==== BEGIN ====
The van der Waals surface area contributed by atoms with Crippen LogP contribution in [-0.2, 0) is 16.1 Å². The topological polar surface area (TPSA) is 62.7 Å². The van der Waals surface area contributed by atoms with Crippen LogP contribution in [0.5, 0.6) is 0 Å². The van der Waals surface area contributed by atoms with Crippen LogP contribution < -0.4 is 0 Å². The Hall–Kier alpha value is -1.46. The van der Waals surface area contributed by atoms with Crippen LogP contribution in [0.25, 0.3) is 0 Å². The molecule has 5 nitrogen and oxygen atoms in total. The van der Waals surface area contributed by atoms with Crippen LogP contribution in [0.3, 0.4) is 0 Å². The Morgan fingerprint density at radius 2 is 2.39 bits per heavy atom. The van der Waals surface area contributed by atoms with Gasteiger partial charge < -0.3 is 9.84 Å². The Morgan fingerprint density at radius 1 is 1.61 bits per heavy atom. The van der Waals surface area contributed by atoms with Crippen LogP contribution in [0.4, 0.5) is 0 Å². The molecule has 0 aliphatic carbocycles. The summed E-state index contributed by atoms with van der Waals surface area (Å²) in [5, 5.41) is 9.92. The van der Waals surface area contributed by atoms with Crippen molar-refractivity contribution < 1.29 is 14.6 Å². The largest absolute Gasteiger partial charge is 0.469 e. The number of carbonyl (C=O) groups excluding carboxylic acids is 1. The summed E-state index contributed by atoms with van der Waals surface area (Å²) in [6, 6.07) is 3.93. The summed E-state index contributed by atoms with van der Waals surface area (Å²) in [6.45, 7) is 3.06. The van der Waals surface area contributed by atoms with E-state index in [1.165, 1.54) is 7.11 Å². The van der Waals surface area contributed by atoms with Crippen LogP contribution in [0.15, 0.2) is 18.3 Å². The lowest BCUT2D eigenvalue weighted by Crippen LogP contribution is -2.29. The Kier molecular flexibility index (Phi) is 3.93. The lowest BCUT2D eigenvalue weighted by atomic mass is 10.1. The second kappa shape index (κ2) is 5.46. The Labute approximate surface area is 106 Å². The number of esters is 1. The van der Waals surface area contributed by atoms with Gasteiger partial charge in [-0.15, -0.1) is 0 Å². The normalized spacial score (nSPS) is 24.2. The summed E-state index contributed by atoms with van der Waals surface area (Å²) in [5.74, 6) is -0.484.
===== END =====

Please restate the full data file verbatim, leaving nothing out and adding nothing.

The van der Waals surface area contributed by atoms with Crippen LogP contribution in [-0.2, 0) is 16.1 Å². The topological polar surface area (TPSA) is 62.7 Å². The van der Waals surface area contributed by atoms with Crippen LogP contribution in [0.5, 0.6) is 0 Å². The van der Waals surface area contributed by atoms with Crippen LogP contribution < -0.4 is 0 Å². The Hall–Kier alpha value is -1.46. The van der Waals surface area contributed by atoms with Crippen LogP contribution in [0.25, 0.3) is 0 Å². The molecule has 5 nitrogen and oxygen atoms in total. The van der Waals surface area contributed by atoms with Crippen LogP contribution in [0.3, 0.4) is 0 Å². The Morgan fingerprint density at radius 2 is 2.39 bits per heavy atom. The van der Waals surface area contributed by atoms with Gasteiger partial charge < -0.3 is 9.84 Å². The Morgan fingerprint density at radius 1 is 1.61 bits per heavy atom. The van der Waals surface area contributed by atoms with Crippen LogP contribution in [0.4, 0.5) is 0 Å². The molecule has 0 aliphatic carbocycles. The summed E-state index contributed by atoms with van der Waals surface area (Å²) in [5, 5.41) is 9.92. The van der Waals surface area contributed by atoms with Crippen molar-refractivity contribution < 1.29 is 14.6 Å². The largest absolute Gasteiger partial charge is 0.469 e. The number of carbonyl (C=O) groups excluding carboxylic acids is 1. The summed E-state index contributed by atoms with van der Waals surface area (Å²) in [6, 6.07) is 3.93. The summed E-state index contributed by atoms with van der Waals surface area (Å²) in [6.45, 7) is 3.06. The van der Waals surface area contributed by atoms with E-state index in [1.165, 1.54) is 7.11 Å². The van der Waals surface area contributed by atoms with Crippen LogP contribution in [0.15, 0.2) is 18.3 Å². The lowest BCUT2D eigenvalue weighted by Crippen LogP contribution is -2.29. The Kier molecular flexibility index (Phi) is 3.93. The lowest BCUT2D eigenvalue weighted by atomic mass is 10.1. The second kappa shape index (κ2) is 5.46. The Labute approximate surface area is 106 Å². The number of esters is 1. The van der Waals surface area contributed by atoms with Gasteiger partial charge in [-0.15, -0.1) is 0 Å². The normalized spacial score (nSPS) is 24.2. The summed E-state index contributed by atoms with van der Waals surface area (Å²) in [5.74, 6) is -0.484.